Hotel Spotlight

Inside Line DC, The Coolest Hotel in the Nation's Capital

by Daniel Schwartz
All photos courtesy of Line DC.

Line DC
Washington, D.C.
Trendy, $$$

In a town where straight-laced, big-box business hotels are practically a dime a dozen, Line DC stands out as a literal temple of high design, gastronomy, and cultural inclusivity in the capital’s eclectic and ceaseless Adams Morgan neighborhood. The unique boutique is housed in a refurbished, century-old Neoclassical church that, in the most charming way possible, stays true to its original form. Instead of pews, the nave and balcony are lined with seating of a far more comfortable sort, where folks from near and far gather around coffee and laptops and fine culinary fare from a powerhouse roster of local chefs. Instead of an altar, visitors look up at glorious vaulted ceilings and a stunning chandelier fashioned from organ pipes. Instead of a sermon, congregants tune into Full Service Radio, a podcast proclaiming stories of and from the community that’s broadcast live from the lobby. The result of this holy transfiguration? One of the coolest places to visit in D.C., whether you're planning to stay the night or not.

The Line DC entrance.
The centerpiece spiky chandelier (left). A giant mirror piece on the stairs leading up to A Rake's Progress (right).
Brothers and Sisters. Photo by Gary Williams.
Food and drink from A Rake's Progress.

At a Glance

Style: Tons of natural light. Tons of vintage furnishings. Tons of church references, like massive copper doors at the hotel entrance and wooden hymnal boards in the hallways that direct guests to their rooms.

Standout Detail: The hotel’s approach to community, from the guests they bring in for Full Service Radio, run by former Heritage Radio Network alum Jack Inslee (who has a guide to Adams Morgan on Fathom), to the massive community and nonprofit incubator space they host on site. The stairs in front of the hotel, where folks gather to snap photos and enjoy their morning coffee, is also a standout.

This Place Is Perfect For: Urban sophisticates, couples, anyone who wants character out of their D.C. hotel.

On Site: There’s a 24/7 gym, a Saturday morning run club, routine rooftop yoga, a satellite location of the DC Public Library, and a 4000-square-foot community center that functions as an event and exhibition space for artists and non-profits, with scheduling priority given to those headquartered in Ward 1 of Washington, D.C.

Rooms: Rooms are located in new-build stacks above the church building and are decidedly more modern. They’re bathed in natural light, and each comes equipped with all the millennial essentials: plants, furnishings thrifted from nearby antique stores, book collections curated by neighborhood fixture Idle Time Books, and original local artwork, the majority of which is sourced from female artists.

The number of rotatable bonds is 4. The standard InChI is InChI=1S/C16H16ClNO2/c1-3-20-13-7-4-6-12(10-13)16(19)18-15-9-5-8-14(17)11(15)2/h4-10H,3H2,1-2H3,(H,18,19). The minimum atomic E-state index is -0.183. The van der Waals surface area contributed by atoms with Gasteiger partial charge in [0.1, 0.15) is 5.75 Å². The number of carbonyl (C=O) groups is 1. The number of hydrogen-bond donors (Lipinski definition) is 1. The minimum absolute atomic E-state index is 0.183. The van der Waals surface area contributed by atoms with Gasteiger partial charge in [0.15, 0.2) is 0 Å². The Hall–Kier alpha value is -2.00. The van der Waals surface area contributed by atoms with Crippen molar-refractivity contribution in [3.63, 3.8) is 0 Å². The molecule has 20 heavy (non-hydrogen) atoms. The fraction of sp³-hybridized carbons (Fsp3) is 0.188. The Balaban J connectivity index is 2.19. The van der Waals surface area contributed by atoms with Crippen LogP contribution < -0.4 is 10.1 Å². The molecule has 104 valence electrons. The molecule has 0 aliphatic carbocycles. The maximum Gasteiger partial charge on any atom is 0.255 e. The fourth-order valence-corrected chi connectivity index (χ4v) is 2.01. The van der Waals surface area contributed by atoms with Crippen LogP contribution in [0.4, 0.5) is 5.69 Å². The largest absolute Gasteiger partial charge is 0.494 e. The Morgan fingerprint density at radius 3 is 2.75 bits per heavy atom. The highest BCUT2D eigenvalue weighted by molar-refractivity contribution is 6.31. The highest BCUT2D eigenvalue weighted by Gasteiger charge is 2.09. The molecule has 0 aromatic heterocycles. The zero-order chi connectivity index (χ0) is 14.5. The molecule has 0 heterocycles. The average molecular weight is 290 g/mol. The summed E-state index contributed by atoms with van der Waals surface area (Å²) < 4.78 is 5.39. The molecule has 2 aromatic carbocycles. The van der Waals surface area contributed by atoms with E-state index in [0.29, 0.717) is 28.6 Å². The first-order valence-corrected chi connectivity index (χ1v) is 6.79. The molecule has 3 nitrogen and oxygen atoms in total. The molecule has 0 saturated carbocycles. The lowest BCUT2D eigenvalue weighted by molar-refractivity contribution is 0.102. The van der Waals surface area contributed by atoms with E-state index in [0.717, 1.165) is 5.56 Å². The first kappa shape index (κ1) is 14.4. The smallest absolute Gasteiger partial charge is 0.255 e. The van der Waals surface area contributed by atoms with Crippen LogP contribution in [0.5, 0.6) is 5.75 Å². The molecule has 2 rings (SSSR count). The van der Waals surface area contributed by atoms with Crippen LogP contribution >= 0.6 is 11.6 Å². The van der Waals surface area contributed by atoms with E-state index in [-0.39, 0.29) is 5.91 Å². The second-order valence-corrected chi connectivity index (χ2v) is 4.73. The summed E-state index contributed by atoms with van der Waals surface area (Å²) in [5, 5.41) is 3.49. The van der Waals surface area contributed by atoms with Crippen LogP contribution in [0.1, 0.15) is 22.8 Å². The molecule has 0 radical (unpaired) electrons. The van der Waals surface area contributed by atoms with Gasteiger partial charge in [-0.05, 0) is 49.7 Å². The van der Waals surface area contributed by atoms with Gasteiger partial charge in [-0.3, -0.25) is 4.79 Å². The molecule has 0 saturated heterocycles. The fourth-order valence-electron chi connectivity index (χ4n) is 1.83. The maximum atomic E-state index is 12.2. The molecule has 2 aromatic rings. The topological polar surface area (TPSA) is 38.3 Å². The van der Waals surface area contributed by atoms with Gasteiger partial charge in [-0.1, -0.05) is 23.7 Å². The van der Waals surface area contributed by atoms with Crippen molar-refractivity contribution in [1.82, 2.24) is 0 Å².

Food + Drink: The highlight here is A Rake’s Progress, James Beard Award-winning chef Spike Gjerde’s culinary tour de force, where rustic plates made exclusively from mid-Atlantic ingredients and cocktails mixed with local spirits are served in a dinning room blessed with glorious natural light that flows through massive milk glass windows. (Reservations highly recommended.) Gjerde also manages The Cup We All Race 4 in the lobby, which serves coffee, the glorious bread they bake upstairs, and pastries from Amanda Cook (of Cookshop fame). Also in the lobby: D.C. chef Erik Bruner-Yang’s very popular East-meets-West restaurant Brothers and Sisters, which has two handsome wooden bars manned by local mixologist Todd Thrasher and a killer dessert menu from local sweets guy Pichet Ong (save room for one of his wildly imaginative cakes). Just off the lobby is Bruner-Yang’s standing-room only restaurant Spoken English, which serves Asian street-style plates well into the night.

Full Service Radio podcasting booth. Photo by Adrien Gaut.
A guest room.
A guest room bathroom.
Guest room details.

What to Do Nearby

Adams Morgan is packed with international restaurants, lively bars that always have live music, and quirky shops (as well as a few headshops) — the main strip, 18th Street NW, is right around the corner from the hotel. Give it a walk and make sure to pop into Idle Time Books, curators of the books you'll find in your hotel rooms; Tail Up Goat for a Michelin-stared meal; SongByrd Music House and Record Cafe, which hosts some of the best concerts in D.C.; Jack Rose, who claims to have the largest whiskey collection in the Western Hemisphere, and The Diner, for a fourth meal — this place is open around the clock. For a full list of Adams Morgan essentials, check out the Jack Inslee's (the guy behind Full Service Radio) guide to the neighborhood on Fathom.

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